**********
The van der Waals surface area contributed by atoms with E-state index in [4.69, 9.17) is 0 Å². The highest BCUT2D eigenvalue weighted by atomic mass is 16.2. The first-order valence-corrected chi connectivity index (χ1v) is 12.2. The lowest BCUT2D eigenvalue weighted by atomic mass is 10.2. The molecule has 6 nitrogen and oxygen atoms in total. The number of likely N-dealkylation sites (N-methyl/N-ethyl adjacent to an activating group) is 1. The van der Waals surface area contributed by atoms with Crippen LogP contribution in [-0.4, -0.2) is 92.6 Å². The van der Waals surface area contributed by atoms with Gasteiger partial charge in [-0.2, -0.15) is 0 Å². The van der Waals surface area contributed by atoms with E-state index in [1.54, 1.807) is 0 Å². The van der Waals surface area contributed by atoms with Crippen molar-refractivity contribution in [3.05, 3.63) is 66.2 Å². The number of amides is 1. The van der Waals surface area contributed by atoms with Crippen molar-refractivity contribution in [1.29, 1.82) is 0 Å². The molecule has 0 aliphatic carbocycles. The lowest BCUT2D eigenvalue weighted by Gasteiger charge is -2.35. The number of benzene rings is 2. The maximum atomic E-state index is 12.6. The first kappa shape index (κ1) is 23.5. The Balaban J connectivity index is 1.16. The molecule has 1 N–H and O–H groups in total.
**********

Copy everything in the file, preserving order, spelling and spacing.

The van der Waals surface area contributed by atoms with E-state index in [4.69, 9.17) is 0 Å². The highest BCUT2D eigenvalue weighted by atomic mass is 16.2. The first-order valence-corrected chi connectivity index (χ1v) is 12.2. The lowest BCUT2D eigenvalue weighted by atomic mass is 10.2. The molecule has 6 nitrogen and oxygen atoms in total. The number of likely N-dealkylation sites (N-methyl/N-ethyl adjacent to an activating group) is 1. The van der Waals surface area contributed by atoms with Crippen LogP contribution in [-0.4, -0.2) is 92.6 Å². The van der Waals surface area contributed by atoms with Gasteiger partial charge in [-0.2, -0.15) is 0 Å². The van der Waals surface area contributed by atoms with E-state index in [1.54, 1.807) is 0 Å². The van der Waals surface area contributed by atoms with Crippen molar-refractivity contribution in [3.05, 3.63) is 66.2 Å². The number of amides is 1. The van der Waals surface area contributed by atoms with Crippen molar-refractivity contribution in [1.29, 1.82) is 0 Å². The molecule has 0 aliphatic carbocycles. The lowest BCUT2D eigenvalue weighted by Gasteiger charge is -2.35. The number of benzene rings is 2. The maximum atomic E-state index is 12.6. The first kappa shape index (κ1) is 23.5. The Balaban J connectivity index is 1.16. The molecule has 1 N–H and O–H groups in total.